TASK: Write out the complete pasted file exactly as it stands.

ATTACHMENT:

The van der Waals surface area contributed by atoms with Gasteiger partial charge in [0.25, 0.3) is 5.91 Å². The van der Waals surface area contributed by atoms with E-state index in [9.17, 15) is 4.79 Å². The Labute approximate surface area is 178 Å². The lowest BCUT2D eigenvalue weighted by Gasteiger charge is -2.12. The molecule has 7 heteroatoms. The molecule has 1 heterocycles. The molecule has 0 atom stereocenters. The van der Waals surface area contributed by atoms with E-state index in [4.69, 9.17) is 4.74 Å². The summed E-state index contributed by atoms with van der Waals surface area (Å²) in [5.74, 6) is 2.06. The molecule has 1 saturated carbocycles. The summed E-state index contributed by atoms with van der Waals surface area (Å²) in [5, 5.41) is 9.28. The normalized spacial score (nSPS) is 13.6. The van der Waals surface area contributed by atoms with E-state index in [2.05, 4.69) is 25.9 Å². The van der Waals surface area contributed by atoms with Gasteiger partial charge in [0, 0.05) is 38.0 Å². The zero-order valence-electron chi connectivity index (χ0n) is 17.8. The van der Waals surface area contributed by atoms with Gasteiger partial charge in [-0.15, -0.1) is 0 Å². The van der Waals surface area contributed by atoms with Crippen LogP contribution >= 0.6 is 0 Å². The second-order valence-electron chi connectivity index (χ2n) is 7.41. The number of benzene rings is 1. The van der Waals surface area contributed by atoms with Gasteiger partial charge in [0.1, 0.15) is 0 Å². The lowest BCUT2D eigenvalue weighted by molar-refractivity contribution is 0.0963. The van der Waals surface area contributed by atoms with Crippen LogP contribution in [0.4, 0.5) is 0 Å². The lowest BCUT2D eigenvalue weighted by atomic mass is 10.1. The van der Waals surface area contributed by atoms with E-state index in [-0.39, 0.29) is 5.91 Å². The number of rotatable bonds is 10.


The van der Waals surface area contributed by atoms with Gasteiger partial charge in [0.25, 0.3) is 5.91 Å². The van der Waals surface area contributed by atoms with E-state index in [9.17, 15) is 4.79 Å². The Labute approximate surface area is 178 Å². The lowest BCUT2D eigenvalue weighted by Gasteiger charge is -2.12. The molecule has 7 heteroatoms. The molecule has 1 heterocycles. The molecule has 0 atom stereocenters. The van der Waals surface area contributed by atoms with E-state index in [4.69, 9.17) is 4.74 Å². The summed E-state index contributed by atoms with van der Waals surface area (Å²) in [5.74, 6) is 2.06. The molecule has 1 saturated carbocycles. The summed E-state index contributed by atoms with van der Waals surface area (Å²) in [5, 5.41) is 9.28. The normalized spacial score (nSPS) is 13.6. The van der Waals surface area contributed by atoms with E-state index in [2.05, 4.69) is 25.9 Å². The van der Waals surface area contributed by atoms with Gasteiger partial charge in [0, 0.05) is 38.0 Å². The zero-order valence-electron chi connectivity index (χ0n) is 17.8. The van der Waals surface area contributed by atoms with Gasteiger partial charge in [-0.15, -0.1) is 0 Å². The van der Waals surface area contributed by atoms with Crippen LogP contribution >= 0.6 is 0 Å². The second-order valence-electron chi connectivity index (χ2n) is 7.41. The number of benzene rings is 1. The van der Waals surface area contributed by atoms with Gasteiger partial charge in [0.1, 0.15) is 0 Å². The lowest BCUT2D eigenvalue weighted by molar-refractivity contribution is 0.0963. The van der Waals surface area contributed by atoms with Crippen LogP contribution in [0.4, 0.5) is 0 Å². The lowest BCUT2D eigenvalue weighted by atomic mass is 10.1. The van der Waals surface area contributed by atoms with E-state index in [-0.39, 0.29) is 5.91 Å². The number of rotatable bonds is 10.